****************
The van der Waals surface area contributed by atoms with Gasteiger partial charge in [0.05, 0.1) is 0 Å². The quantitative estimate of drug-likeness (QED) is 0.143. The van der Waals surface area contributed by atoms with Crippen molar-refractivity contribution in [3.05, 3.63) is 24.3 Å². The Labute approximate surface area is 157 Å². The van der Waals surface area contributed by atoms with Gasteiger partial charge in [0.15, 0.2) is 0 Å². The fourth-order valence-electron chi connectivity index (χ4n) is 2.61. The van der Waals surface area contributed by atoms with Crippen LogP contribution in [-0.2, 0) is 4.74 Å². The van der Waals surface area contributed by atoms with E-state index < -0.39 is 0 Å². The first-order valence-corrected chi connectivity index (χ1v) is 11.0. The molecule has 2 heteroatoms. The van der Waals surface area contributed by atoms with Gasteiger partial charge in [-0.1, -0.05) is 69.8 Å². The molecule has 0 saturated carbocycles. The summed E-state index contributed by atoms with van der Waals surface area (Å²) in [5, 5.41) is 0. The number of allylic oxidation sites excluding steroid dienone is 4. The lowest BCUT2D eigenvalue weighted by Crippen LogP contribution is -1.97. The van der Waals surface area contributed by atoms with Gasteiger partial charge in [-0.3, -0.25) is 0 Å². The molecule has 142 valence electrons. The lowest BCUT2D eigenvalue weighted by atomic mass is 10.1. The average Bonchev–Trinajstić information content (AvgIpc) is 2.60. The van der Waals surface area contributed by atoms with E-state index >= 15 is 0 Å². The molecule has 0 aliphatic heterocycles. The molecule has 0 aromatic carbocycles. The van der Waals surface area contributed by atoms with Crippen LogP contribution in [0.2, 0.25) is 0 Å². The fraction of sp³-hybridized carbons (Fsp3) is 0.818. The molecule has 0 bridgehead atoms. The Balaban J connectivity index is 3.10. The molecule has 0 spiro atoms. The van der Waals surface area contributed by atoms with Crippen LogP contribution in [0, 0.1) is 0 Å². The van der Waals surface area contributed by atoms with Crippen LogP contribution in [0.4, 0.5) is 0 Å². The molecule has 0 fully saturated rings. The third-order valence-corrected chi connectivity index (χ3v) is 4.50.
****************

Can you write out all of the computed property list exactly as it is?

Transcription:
The van der Waals surface area contributed by atoms with Gasteiger partial charge in [0.05, 0.1) is 0 Å². The quantitative estimate of drug-likeness (QED) is 0.143. The van der Waals surface area contributed by atoms with Crippen molar-refractivity contribution in [3.05, 3.63) is 24.3 Å². The Labute approximate surface area is 157 Å². The van der Waals surface area contributed by atoms with Gasteiger partial charge in [0.15, 0.2) is 0 Å². The fourth-order valence-electron chi connectivity index (χ4n) is 2.61. The van der Waals surface area contributed by atoms with Crippen LogP contribution in [-0.2, 0) is 4.74 Å². The van der Waals surface area contributed by atoms with E-state index < -0.39 is 0 Å². The first-order valence-corrected chi connectivity index (χ1v) is 11.0. The molecule has 2 heteroatoms. The van der Waals surface area contributed by atoms with Gasteiger partial charge in [-0.1, -0.05) is 69.8 Å². The molecule has 0 saturated carbocycles. The summed E-state index contributed by atoms with van der Waals surface area (Å²) in [5, 5.41) is 0. The number of allylic oxidation sites excluding steroid dienone is 4. The lowest BCUT2D eigenvalue weighted by Crippen LogP contribution is -1.97. The van der Waals surface area contributed by atoms with Gasteiger partial charge in [-0.3, -0.25) is 0 Å². The molecule has 142 valence electrons. The lowest BCUT2D eigenvalue weighted by atomic mass is 10.1. The average Bonchev–Trinajstić information content (AvgIpc) is 2.60. The van der Waals surface area contributed by atoms with E-state index >= 15 is 0 Å². The molecule has 0 aliphatic heterocycles. The molecule has 0 aromatic carbocycles. The van der Waals surface area contributed by atoms with Crippen LogP contribution in [0.2, 0.25) is 0 Å². The fraction of sp³-hybridized carbons (Fsp3) is 0.818. The molecule has 0 bridgehead atoms. The Balaban J connectivity index is 3.10. The molecule has 0 spiro atoms. The van der Waals surface area contributed by atoms with Crippen LogP contribution in [0, 0.1) is 0 Å². The van der Waals surface area contributed by atoms with Crippen LogP contribution in [0.4, 0.5) is 0 Å². The molecule has 0 fully saturated rings. The third-order valence-corrected chi connectivity index (χ3v) is 4.50.